First off, let me point you to the site where it all began as you may have already seen because everyone uses this site when they build a loom. It's http://www.waynesthisandthat.com/triloom2.htm.
There's a reason these babies are quite a pretty penny, and it isn't because of the cost of materials. The amount of time it takes to drill and hammer in all 486 nails can be daunting. If you have a laid back nature or too poor to shell out $250 for a fancy one, then this project is for you. My loom is 7 feet at the widest point, which makes my shawls slightly smaller depending on shrinkage.
Now, down to business. Head over to your local Home Improvement store (Home Depot for me) and gather your supplies.
2 pcs - 8 feet 2x1" Pine (or Oak if you can afford it)
1 box - 1 lb - 1 1/4 " Trim Nails (I choose the ones with heads to help keep the yarn stable)
3 - 3" screws
1- Measuring Tape / Ruler
1 - Drill with matching drill bit size to nails and screws
1 - right angle
pencil for marking
Here's the nails I used just in case:
I think it helps to lay it all out, so you can see what you're working on and how it'll come together in the end. You can get an idea of the angles you'll be cutting to give it it's triangular shape. This takes up a lot of room. You''l need to clear plenty of space to be able to work around it. Oh, to have a woodworking shop!
I measured and cut the first wood piece down to 84" (7 feet) long with square 90 degree ends. Remember to measure twice and cut once to get it right. This is the base for all the rest of the angles and lengths, so make sure you get this right.
Luckily, I have a laser guided saw that helps me know exactly where to cut. It's particularly helpful when I'm cutting the 45 degree angles though this picture shows the 90 degree cut.
You can line up the V portion of the triangle now, which creates the 90 degree angle. See how I have the wood butting up to each other? Less cutting = less mistakes and less time wasted. I'm not a master wood carver, and one less thing to do is nice.
When you lay the pieces on top of the 7 foot length, you can see the angle on which your next cut will be. This is one of the two 45 degree cuts that will sit on top of the 7 foot section. You'll notice that you'll have one side slightly longer than the other with both having a 45 degree angle cut one one end and 90 degree on the other.
Ah, all cut down and ready to be assembled. Now, it's time to drill. You're going to want to drill starter holes through the ends making sure to go through both pieces of wood. This is why you need the long screws. I nailed, glued, and screwed them together to make sure they never come apart. Don't skip the drilling because this keeps the wood from splitting. You wouldn't want to run to the store to get more would you?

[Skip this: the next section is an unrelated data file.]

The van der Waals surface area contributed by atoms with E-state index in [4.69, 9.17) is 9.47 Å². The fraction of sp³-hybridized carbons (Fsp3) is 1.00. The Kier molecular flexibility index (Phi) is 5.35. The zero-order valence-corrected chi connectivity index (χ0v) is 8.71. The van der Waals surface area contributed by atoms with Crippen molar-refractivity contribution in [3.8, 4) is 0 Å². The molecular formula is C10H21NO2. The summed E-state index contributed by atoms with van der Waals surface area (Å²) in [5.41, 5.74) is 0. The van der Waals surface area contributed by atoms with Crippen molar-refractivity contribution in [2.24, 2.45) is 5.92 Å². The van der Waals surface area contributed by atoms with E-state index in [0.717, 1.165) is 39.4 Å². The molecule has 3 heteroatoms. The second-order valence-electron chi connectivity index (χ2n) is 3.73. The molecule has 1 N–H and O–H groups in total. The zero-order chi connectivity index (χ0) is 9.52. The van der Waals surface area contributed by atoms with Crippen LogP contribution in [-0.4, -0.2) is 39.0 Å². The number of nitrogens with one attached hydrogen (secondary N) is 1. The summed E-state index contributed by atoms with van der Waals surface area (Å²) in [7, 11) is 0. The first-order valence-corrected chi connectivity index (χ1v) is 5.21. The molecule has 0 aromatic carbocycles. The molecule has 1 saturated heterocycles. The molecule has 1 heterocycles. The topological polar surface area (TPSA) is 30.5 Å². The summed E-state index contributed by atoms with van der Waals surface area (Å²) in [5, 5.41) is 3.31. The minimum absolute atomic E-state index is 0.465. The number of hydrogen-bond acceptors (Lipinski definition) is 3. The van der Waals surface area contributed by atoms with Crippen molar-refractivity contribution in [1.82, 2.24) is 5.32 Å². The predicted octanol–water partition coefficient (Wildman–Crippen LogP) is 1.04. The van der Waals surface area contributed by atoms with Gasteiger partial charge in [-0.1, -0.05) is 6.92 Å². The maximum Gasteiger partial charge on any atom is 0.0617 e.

You can see here how the pieces meet on the long end. See how nice and even they are? You wouldn't want any extra places for yarn to snag, so keeping your cuts clean is important. If you don't, you may have to come back later and sand sections down because they keep snagging your yarn while you're weaving.
You should have 486 holes total. 161 one each side and all sharing an extra corner nail. 161+161+161+3 corners=486 nails total. Next, pre-drill holes and hammer in all those little nails. I left them sticking out about 3/4" above the wood.
A neat way to mark spacing is to leave every 10th nail slightly raised/lowered. This can help you when you're weaving and making patterns or if you want to know how many rows you have left to weave.
Viola!! You've done it! Now, you can start weaving. I hanged my loom on the wall for easy weaving. Some weave with the long side up, some with it down. You're preference really. . . I prefer to weave up.
Wayne's This and That or at Confabulation.com. By switching colors, you can create a nifty plaid effect.
There's a nice video on YouTube by WeaverHazel that shows the complete process on a smaller loom, It also shows you how to make a square weaving (Afghan?) using a Triloom.
Finishing the Edges:
I found that the ends were very loosey, goosey after removing it from the loom, so I prefer to crochet the edges to tighten it up a little.
It's been a real treat to have my own loom that I made. Just like when I spin a yarn then knit it, I have more pride in what I've done because it is mine form beginning to end. Plus, saving all that money for yarn doesn't hurt either! Don't forget to check out the multitude of resources on the web, in your library, and from your friends.